Teaching a class when you don’t have much experience in that arena is daunting. Add a computer, a video cloud platform, and a few dozen people watching from their remote spot of choice,and things can get downright weird.
I’ve had a couple of opportunities over the past few months to teach online classes for entrepreneurs interested in learning about content. Here are some tips on how to communicate effectively with people on a screen and why the overall experience was well worth it for me.
— You’re the boss, so drive the discussion: I encouraged questions and discussion because I wanted to make sure people were engaged. But opening that door can send a session off the rails if you aren’t careful. Gently steer people back to your presentation if they stray off-topic or they start to hijack the direction of the class. To make sure the key points are covered, put them in the first half of the session. That way you can be sure to deliver the critical information even if time runs short.
— Build an information stockpile: Another key was to make sure I prepared more material than I needed. Coming up 10 minutes shorter than promised wasn’t an option when people paid to attend. Also, sometimes interactive parts of a presentation (these were challenging online) don’t take as long as you thought or don’t resonate enough to generate questions. Yes, it’s a bummer when your great idea to illustrate a point isn’t a home run but it happens.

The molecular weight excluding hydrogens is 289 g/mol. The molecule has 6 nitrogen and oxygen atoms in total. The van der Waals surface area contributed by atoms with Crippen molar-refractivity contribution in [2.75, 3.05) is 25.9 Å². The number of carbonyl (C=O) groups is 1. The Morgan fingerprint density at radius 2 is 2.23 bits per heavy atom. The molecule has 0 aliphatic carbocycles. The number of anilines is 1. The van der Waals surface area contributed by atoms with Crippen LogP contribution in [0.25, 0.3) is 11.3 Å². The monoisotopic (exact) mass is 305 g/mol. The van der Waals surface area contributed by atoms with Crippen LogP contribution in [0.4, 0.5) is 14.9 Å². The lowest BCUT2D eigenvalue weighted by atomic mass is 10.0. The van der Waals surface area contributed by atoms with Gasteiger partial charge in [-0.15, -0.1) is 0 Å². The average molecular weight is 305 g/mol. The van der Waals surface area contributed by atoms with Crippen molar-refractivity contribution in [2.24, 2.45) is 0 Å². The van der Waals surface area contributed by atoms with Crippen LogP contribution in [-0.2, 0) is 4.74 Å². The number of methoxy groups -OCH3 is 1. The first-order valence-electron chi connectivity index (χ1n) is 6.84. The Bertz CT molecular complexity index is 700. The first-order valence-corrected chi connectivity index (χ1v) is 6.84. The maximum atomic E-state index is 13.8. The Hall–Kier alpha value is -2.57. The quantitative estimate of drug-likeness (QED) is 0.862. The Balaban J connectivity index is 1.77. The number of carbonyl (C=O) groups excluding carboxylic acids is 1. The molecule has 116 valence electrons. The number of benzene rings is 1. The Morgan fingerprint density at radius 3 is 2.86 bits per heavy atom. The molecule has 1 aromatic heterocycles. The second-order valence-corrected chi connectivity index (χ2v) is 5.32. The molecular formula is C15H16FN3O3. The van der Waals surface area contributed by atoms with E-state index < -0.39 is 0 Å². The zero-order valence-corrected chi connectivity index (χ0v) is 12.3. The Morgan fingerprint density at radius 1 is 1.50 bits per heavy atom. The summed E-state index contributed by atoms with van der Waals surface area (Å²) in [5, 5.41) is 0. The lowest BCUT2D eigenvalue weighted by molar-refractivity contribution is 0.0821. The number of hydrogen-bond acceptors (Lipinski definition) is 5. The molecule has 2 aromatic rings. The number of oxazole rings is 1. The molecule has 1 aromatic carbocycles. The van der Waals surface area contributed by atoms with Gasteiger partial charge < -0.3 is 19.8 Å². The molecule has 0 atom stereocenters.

— Mute with authority: I heard everything from people eating dinner to barking dogs and all sorts of unidentifiable background noise. Know where the mute button is and don’t hesitate to use it. I attended a virtual presentation recently and it really suffered from interruptions even after the speaker asked people to mute themselves. Control the noise and people will appreciate it and you’ll be able to focus more easily.
— Give the people what they want: I wanted people to take at least one thing from the online session that could be immediately implemented to improve their content. I shared a simple google hack for finding trending topics to boost SEO. I knew I hit the mark at the end when we opened up for questions and there was a good conversation — they were paying attention! The feedback was positive and it was encouraging to see that I connected with the audience.
— Wow! This is great information (for me too): I was about halfway through the first session when it dawned on me that the feedback from participants was valuable for my business. As I covered different topics, I got first-hand information on what types of content-related challenges my audience faced. I had stumbled into a marketing focus group and made me realize that teaching really is a two-way street.